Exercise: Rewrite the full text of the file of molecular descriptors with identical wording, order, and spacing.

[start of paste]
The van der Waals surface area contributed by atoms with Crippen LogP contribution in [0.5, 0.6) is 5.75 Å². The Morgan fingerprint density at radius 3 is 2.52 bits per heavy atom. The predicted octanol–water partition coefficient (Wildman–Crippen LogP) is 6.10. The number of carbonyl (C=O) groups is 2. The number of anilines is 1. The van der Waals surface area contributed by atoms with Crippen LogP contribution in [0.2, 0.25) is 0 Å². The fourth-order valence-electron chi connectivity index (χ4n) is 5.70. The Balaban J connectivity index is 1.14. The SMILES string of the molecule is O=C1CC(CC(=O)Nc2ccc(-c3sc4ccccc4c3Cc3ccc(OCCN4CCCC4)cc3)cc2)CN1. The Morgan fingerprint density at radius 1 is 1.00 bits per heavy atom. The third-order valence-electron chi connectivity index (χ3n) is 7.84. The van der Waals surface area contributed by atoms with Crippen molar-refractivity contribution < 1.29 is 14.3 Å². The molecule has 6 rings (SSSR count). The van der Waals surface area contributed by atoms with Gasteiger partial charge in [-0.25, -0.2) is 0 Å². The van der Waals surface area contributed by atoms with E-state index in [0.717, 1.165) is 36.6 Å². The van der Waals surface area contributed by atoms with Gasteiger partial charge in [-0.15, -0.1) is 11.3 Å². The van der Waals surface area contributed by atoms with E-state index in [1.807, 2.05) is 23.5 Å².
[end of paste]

The van der Waals surface area contributed by atoms with Crippen LogP contribution in [0.5, 0.6) is 5.75 Å². The Morgan fingerprint density at radius 3 is 2.52 bits per heavy atom. The predicted octanol–water partition coefficient (Wildman–Crippen LogP) is 6.10. The number of carbonyl (C=O) groups is 2. The number of anilines is 1. The van der Waals surface area contributed by atoms with Crippen LogP contribution in [0.2, 0.25) is 0 Å². The fourth-order valence-electron chi connectivity index (χ4n) is 5.70. The Balaban J connectivity index is 1.14. The SMILES string of the molecule is O=C1CC(CC(=O)Nc2ccc(-c3sc4ccccc4c3Cc3ccc(OCCN4CCCC4)cc3)cc2)CN1. The Morgan fingerprint density at radius 1 is 1.00 bits per heavy atom. The third-order valence-electron chi connectivity index (χ3n) is 7.84. The van der Waals surface area contributed by atoms with Crippen molar-refractivity contribution < 1.29 is 14.3 Å². The molecule has 6 rings (SSSR count). The van der Waals surface area contributed by atoms with Gasteiger partial charge in [-0.25, -0.2) is 0 Å². The van der Waals surface area contributed by atoms with E-state index in [0.717, 1.165) is 36.6 Å². The van der Waals surface area contributed by atoms with Gasteiger partial charge in [-0.15, -0.1) is 11.3 Å². The van der Waals surface area contributed by atoms with E-state index in [1.807, 2.05) is 23.5 Å².